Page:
It is the direct, legitimate result of Pouranic Hindooism—that hideous system, so fraught with the fatal power of excluding all good, and concentrating all evil. From the blind votaries of such a system, what could we expect, but excesses, growing apace into absolute monstrosities ? And if left to themselves, how could we reasonably expect corruption to issue in life, or extinguished vision in the effulgence of sunshine ? The apparent apathy of the Christian public, on the other hand, may be fairly attributed to their general inacquaintance with the subject. The Suttee atrocity they well knew, and therefore, year after year, they wrote against it in pamphlets and periodicals, and denounced it in popular assemblies, until the voice of an outraged community was heard and obeyed in that celebrated Act that crowns the name of Bentinck with honour, by having crowned humanity with one of the highest triumphs of good feeling and enlightened reason. But the lawless practice of Coolin polygamy does not stand out so fearfully palpable to the senses as did the horrid rite of Suttee. Both the practice itself, and its revolting accompaniments, are shrouded from the view by the concealments of domestic privacy. But now when, through the quickening impulse that has come from abroad, the Natives themselves, having ears, begin to hear ; having eyes, begin to see ; having understandings, begin to comprehend ; and as the fruit of their hearing, and seeing, and comprehending, begin to rise up as the voluntary reporters of the enormities that are practised amongst them, and the voluntary petitioners for an effective remedy, what remains but that all who sincerely name the name of Christ
should cheerfully second their truly praise-worthy endeavours, and never withdraw their co-operation until triumphant success attend their joint efforts. But it is time to let the Reformer speak for himself.
“ The triumph of reason and humanity over demoralizing ignorance and superstition having been consummated in the abolition of the Suttee, it is time we should turn our attention to other superstitions and abuses which continue to degrade the Hindoos, and to prevent their emancipation from the chains of ignorance, and its offspring, immorality,
“ Polygamy among the Coolin Brahmuns is a prolific source of evils not only to themselves, but to all those who are permitted by the doctrines of caste to form any kind of alliance with them. It is however as opposed to the principles of our Shasters as it is to the dictates of sound reason. To prove the evil and demoralizing tendency of polygamy to the English reader, whose mind has been enlightened by the acquirement of moral knowledge and early association of sound principles, would be to attempt what has been already accomplished; for we are persuaded neither Englishmen, nor those who have adopted their notions on morality and social obligations, will for a moment withhold their unqualified condemnation of so unjust and unnatural a practice as polygamy. Indeed, a glance at the laws of England is sufficient to convince the most superficial observer, that this practice is in direct violation of those laws, and that it is an outrage to the feelings of the people who have enacted them. It is however otherwise with the great mass of the Hindoos. Brought up in ignorance, not only of the improved system of morality which directs the enlightened nations of this age, but also of their own Shasters; cherished from their very cradle by the hand of superstition, and taught to reverence the Brahmunical inventions from their mother's lap; they require at this eleventh hour to be told, that polygamy is a vice, that it is opposed to their Shasters, that it is opposed to reason, and that it is the cause of great evils ; nay, they require all these truisms to be proved to them by demonstration. Such are the effects of education! It has been truly said,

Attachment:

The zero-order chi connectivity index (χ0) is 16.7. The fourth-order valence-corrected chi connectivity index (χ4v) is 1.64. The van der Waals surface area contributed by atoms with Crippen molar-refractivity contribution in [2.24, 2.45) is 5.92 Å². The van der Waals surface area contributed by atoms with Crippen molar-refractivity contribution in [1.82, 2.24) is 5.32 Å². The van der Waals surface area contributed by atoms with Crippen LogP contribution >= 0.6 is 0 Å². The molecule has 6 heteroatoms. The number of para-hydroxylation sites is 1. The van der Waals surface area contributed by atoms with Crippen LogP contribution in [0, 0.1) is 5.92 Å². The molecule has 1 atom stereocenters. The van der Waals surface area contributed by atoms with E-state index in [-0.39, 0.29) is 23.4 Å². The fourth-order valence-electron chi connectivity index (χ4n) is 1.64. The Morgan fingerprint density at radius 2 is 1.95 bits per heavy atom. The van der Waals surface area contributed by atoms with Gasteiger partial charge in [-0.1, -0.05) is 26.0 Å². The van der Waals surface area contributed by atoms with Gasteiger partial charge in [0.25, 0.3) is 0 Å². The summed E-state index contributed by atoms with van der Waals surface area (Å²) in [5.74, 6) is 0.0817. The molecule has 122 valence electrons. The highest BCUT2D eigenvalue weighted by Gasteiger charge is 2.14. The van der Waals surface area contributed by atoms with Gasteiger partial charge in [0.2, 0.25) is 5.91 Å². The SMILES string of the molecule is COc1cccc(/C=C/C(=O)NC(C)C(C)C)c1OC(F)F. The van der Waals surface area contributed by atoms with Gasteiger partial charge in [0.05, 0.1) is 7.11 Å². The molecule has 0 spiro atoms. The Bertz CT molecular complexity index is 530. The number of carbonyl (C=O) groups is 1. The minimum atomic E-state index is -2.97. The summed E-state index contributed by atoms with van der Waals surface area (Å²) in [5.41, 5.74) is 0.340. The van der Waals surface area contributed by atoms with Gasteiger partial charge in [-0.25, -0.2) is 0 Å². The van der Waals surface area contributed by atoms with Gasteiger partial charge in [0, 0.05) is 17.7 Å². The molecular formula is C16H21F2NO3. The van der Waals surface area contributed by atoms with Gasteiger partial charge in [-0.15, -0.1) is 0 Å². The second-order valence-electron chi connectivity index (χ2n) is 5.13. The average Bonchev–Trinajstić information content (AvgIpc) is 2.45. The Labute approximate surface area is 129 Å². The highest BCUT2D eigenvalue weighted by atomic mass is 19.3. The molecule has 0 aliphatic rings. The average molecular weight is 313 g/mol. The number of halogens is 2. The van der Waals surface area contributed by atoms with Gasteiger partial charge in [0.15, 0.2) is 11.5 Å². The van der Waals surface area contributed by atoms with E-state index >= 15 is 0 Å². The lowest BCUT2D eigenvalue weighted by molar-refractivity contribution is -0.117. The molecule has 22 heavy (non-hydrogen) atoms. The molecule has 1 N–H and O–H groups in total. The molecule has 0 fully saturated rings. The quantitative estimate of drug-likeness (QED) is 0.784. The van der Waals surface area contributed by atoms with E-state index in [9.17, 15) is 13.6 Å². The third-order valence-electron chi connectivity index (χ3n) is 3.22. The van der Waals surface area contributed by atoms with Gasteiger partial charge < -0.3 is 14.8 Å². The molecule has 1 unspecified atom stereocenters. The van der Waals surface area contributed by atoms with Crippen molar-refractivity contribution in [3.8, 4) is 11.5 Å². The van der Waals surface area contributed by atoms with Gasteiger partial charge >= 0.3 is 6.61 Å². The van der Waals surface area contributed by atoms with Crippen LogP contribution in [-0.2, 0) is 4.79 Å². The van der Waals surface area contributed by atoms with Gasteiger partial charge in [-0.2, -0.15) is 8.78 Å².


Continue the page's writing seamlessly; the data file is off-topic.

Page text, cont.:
'Tis education forms the human mind,
Just as the twig is bent, the tree's inclined. “ To those of our countrymen who are not yet convinced of the evil tendency of polygamy, we would strongly recommend an impartial inquiry into its effects on society. We would recommend to them to divest themselves for a moment of that great reverence for Coolin Brahmuns which has in a man. ner spell-bound all the energies of their mind, and to inquire how the sys tem works. We are persuaded they will rise from such inquiries and reflections with a very different opinion on the subject. It will not be difficult for them to discover that when one man possesses a dozen or fifty wives, whom he has married for the sake of money, and who continue to live at their paternal homes in different parts of the country, receiving visits from their husband like those of angels “few and far between,” the consequences of such matrimonial alliances cannot ensure that domestic happiness for which marriage was instituted, and which is actually enjoyed by those who confine themselves to its natural limits—an alliance between one man and one woman. We appeal to the experience of those who have had the misfortune of marrying several wives. Let them think of the jealousies, the bickerings, the quarrels, the adulteries, nay even murders to which polygamy gives rise ; and then say, whether we are not right in maintaining that it is an evil-it is the bitterest bane of society. But nothing appears to us more irksome and displeasing than to sit down to prove seriously what must be evident to